Tales from the Trail

A Senate Christmas tale

(UPDATES with new Reid comments).

Christmas bells are ringing. But Senate Majority Leader Harry Reid doesn’t seem to be listening. Much to the chagrin of staffers and more than a few senators, Reid is threatening to keep the Senate in session until Christmas Eve and beyond to finish all the legislative work that Congress failed to complete before the November elections.USA/

That amounts to just about a whole year’s worth of lawmaking. Congress never got around to passing any of the 12 spending bills that fund the government. So the Senate is expected to take up a $1.1 trillion omnibus spending bill after senators voted to extend Bush-era tax cuts by two years and extend jobless benefits for the long-term unemployed for a year.

Reid earlier this week said “…we are going to complete our work, no matter how long it takes, in this Congress.”

Republican Leader Mitch McConnell vowed to fight the spending bill and Senator Jon Kyl suggested a Christmas reality check.

“It is impossible to do all of the things that the majority leader laid out … frankly, without disrespecting the institution and without disrespecting one of the two holiest of holidays for Christians and the families of all of the Senate, not just the senators themselves but all of the staff,” Kyl said.

Washington Extra – Time for a change, Take two

For the second time in two years, the American people have delivered a message of change, a message that they think Washington is broken. In 2008, Barack Obama took that message into the White House but has, at least according to these polls, failed to deliver change that most Americans readily believe in.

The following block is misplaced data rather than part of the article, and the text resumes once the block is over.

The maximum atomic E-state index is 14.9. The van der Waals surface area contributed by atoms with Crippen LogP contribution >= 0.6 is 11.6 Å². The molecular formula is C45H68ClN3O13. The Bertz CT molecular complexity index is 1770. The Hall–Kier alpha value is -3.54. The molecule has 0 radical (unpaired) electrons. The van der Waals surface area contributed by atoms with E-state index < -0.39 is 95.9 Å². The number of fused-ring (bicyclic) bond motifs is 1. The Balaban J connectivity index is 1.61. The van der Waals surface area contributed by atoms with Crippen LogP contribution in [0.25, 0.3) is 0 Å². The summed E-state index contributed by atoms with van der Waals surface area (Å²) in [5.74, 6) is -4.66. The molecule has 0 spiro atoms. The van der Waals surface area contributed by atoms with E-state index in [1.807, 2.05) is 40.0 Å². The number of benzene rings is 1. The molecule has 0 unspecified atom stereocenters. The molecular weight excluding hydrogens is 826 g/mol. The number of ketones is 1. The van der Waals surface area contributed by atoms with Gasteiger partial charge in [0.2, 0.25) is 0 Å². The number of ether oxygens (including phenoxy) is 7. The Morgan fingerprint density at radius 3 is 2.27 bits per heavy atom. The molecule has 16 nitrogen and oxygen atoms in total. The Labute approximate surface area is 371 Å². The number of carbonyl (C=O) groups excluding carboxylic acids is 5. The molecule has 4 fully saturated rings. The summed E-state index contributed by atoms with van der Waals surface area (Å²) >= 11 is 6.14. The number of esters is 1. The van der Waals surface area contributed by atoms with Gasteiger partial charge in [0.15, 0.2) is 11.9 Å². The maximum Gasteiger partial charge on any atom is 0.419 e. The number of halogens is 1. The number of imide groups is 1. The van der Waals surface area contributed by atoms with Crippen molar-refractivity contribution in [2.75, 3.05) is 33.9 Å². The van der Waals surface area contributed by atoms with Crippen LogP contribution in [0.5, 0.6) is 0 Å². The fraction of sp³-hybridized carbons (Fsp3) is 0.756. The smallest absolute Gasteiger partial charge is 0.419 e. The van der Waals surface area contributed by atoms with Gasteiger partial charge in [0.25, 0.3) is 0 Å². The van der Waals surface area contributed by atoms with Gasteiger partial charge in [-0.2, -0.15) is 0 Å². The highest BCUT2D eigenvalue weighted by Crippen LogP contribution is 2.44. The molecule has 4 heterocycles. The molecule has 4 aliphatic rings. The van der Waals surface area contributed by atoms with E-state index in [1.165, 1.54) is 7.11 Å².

Now, the conservative Tea Party movement is riding what Kentucky’s new Senator-elect Rand Paul called a “tidal wave” right into the halls of power to “get our government back.”

USA-ELECTIONS/The change the Tea Party is proposing is, of course, very different from the agenda that Obama pursued. The question is whether the new kids on the block will be any more successful in handling the power they have now been granted.

Washington Extra – Gridlock and the fiscal deficit

summit

The term gridlock may have first entered the vocabulary during the 1980 New York transit strike, reportedly coined by “Gridlock Sam” Schwartz, chief traffic engineer in the city’s transport department.  In those days it was definitely not something to aspire to. It is a different story in 2010.

“Gridlock’s not all bad,” Republican Senator Richard Shelby told the Reuters Washington Summit today, citing the need to “slow things down” politically.  His fellow Senator and Tea Party champion Jim DeMint would probably go even further.

But is that really what lies in store after the midterm elections?

Republican and Democratic speakers on the first day of the summit agreed on one thing above all else: that the other party is to blame for the lack of bipartisanship in Washington.

Tea Party Express names its election-year ‘heroes,’ ‘targets’

U.S. Representative Joe Wilson — the South Carolina Republican who last year screamed at President Barack Obama, “You lie!” — is on its list of “heroes.”

So is Republican Senator Jim DeMint, also of South Carolina, who’s leading a charge to repeal Obama’s landmark overhaul of the U.S. healthcare system.